Matt Taibbi's most recent book is Insane Clown President: Dispatches from the American Circus.
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While not the first such minister, the loneliness epidemic in Japan will make this one the hardest working.
- The Japanese government has appointed a Minister of Loneliness to implement policies designed to fight isolation and lower suicide rates.
- They are the second country, after the U.K., to dedicate a cabinet member to the task.
- While Japan is famous for how its loneliness epidemic manifests, it isn't alone in having one.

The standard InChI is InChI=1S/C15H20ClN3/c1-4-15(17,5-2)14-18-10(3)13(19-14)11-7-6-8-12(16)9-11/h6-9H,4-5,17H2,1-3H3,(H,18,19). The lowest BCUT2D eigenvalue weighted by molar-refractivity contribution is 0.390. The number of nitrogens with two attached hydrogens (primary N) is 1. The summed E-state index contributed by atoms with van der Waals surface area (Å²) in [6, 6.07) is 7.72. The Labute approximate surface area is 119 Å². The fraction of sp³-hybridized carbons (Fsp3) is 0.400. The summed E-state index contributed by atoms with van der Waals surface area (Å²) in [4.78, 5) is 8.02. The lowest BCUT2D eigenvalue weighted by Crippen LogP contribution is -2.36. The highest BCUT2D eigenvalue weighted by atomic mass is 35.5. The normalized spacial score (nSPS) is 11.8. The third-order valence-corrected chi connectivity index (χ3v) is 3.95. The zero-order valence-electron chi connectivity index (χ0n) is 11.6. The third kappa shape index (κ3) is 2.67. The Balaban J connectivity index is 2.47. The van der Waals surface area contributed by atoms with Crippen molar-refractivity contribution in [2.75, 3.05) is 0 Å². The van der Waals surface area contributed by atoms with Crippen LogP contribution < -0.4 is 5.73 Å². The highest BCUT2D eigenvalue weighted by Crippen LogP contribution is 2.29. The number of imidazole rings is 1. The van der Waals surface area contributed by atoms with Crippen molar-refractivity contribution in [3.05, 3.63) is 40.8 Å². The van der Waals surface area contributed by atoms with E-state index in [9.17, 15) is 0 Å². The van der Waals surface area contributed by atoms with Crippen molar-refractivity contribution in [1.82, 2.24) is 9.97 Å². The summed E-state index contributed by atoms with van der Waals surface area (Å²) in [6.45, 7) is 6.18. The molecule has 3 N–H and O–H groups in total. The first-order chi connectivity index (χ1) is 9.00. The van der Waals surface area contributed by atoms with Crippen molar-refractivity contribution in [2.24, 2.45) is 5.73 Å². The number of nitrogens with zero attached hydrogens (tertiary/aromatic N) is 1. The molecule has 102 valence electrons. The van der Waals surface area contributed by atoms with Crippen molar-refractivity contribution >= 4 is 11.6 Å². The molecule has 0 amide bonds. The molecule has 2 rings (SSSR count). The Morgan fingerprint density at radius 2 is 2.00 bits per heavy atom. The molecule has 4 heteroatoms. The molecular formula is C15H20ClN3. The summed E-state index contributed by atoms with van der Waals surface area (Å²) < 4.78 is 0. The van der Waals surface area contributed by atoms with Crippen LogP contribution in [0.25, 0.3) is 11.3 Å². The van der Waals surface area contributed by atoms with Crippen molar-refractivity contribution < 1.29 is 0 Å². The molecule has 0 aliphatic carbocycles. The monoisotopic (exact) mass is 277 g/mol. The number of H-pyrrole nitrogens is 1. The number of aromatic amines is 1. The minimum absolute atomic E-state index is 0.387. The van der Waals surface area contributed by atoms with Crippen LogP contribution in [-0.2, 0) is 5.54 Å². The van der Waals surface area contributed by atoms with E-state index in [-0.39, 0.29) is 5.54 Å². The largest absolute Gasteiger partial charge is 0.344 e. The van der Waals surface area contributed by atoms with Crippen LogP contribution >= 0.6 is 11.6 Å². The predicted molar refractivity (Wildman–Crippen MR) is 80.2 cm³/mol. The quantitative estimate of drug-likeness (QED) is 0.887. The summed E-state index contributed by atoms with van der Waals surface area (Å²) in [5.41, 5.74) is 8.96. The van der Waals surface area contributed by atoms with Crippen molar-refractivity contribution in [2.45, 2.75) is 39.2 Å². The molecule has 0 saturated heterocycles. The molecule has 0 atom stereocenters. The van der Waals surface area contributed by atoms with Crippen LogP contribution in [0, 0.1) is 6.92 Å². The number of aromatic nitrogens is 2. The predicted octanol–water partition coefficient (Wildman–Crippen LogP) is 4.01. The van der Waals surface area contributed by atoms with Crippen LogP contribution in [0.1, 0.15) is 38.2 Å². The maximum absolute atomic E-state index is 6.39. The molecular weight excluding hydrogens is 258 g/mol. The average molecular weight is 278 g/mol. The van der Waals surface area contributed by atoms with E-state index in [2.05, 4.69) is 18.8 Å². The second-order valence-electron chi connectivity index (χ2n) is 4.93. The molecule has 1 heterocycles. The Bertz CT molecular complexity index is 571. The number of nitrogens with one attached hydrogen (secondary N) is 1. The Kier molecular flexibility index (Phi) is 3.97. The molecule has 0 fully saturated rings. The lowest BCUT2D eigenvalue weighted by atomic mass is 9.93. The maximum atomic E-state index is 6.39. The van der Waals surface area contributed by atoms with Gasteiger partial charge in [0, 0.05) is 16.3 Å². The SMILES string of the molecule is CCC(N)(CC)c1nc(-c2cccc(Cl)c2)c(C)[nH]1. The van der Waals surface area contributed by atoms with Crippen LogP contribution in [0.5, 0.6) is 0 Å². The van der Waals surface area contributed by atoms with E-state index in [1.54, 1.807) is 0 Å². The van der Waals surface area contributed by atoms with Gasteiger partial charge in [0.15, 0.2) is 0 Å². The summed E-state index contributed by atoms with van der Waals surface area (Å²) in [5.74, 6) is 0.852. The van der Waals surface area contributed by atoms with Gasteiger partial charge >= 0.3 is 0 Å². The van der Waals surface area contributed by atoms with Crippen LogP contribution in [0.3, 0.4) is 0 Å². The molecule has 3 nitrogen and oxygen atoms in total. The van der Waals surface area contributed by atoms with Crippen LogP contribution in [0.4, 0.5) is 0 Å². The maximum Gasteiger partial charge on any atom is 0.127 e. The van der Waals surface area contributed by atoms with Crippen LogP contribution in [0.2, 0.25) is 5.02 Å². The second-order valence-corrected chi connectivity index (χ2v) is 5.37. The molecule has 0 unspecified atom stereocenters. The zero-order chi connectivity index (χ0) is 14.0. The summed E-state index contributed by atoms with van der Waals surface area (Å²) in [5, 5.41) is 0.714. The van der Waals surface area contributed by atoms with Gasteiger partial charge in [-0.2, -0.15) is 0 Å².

The Ministry of Loneliness<iframe width="730" height="430" src="https://www.youtube.com/embed/I5FIohjZT8o" frameborder="0" allow="accelerometer; autoplay; clipboard-write; encrypted-media; gyroscope; picture-in-picture" allowfullscreen></iframe><p><a href="https://www.jimin.jp/english/profile/members/114749.html" target="_blank" rel="noopener noreferrer">Tetsushi Sakamoto</a>, already in the government as the minister in charge of raising Japan's low birthrate and revitalizing regional economies, was appointed this <a href="https://www.japantimes.co.jp/news/2021/02/21/national/japan-tackles-loneliness/" target="_blank" rel="noopener noreferrer">month</a> to the additional role. He has already announced plans for an emergency national forum to discuss the issue and share the testimony of lonely <a href="https://www.japantimes.co.jp/news/2021/02/12/national/loneliness-isolation-minister/" target="_blank" rel="noopener noreferrer">individuals</a>.</p><p>Given the complexity of the problem, the minister will primarily oversee the coordination of efforts between different <a href="https://www.insider.com/japan-minister-of-loneliness-suicides-rise-pandemic-2021-2" target="_blank" rel="noopener noreferrer">ministries</a> that hope to address the issue alongside a task <a href="https://www.japantimes.co.jp/news/2021/02/21/national/japan-tackles-loneliness/" target="_blank" rel="noopener noreferrer">force</a>. He steps into his role not a moment too soon. The loneliness epidemic in Japan is uniquely well known around the world.</p><p><a href="https://en.wikipedia.org/wiki/Hikikomori" target="_blank" rel="noopener noreferrer"><em>Hikikomori</em></a><em>,</em> often translated as "acute social withdrawal," is the phenomenon of people completely withdrawing from society for months or years at a time and living as modern-day hermits. While cases exist in many <a href="https://www.frontiersin.org/articles/10.3389/fpsyt.2019.00247/full" target="_blank" rel="noopener noreferrer">countries</a>, the problem is better known and more prevalent in Japan. Estimates vary, but some suggest that one million Japanese live like this and that 1.5 million more are at <a href="https://www.nationalgeographic.com/photography/article/japan-hikikomori-isolation-society" target="_blank" rel="noopener noreferrer">risk</a> of developing the condition. Individuals practicing this hermitage often express contentment with their isolation at first before encountering severe symptoms of loneliness and <a href="https://www.sciencedaily.com/releases/2020/01/200110155241.htm" target="_blank" rel="noopener noreferrer">distress</a>.</p><p><a href="https://en.wikipedia.org/wiki/Kodokushi" target="_blank" rel="noopener noreferrer"><em>Kodokushi</em></a>, the phenomenon of the elderly dying alone and remaining undiscovered for some time due to their isolation, is also a widespread issue in Japan that has attracted national attention for decades.</p><p>These are just the most shocking elements of the loneliness crisis. As we've discussed before, loneliness can cause health issues akin to <a href="https://www.inc.com/amy-morin/americas-loneliness-epidemic-is-more-lethal-than-smoking-heres-what-you-can-do-to-combat-isolation.html" target="_blank" rel="noopener noreferrer">smoking</a>. A lack of interaction within a community can cause social <a href="https://bigthink.com/in-their-own-words/how-religious-neighbors-are-better-neighbors" target="_self">problems</a>. It is even associated with changes in the <a href="https://bigthink.com/mind-brain/loneliness-brain" target="_self">brain</a>. While there is nothing wrong with wanting a little time to yourself, the inability to get the socialization that many people need is a real problem with real <a href="https://bigthink.com/mind-brain/brain-loneliness-hunger" target="_self">consequences</a>.</p>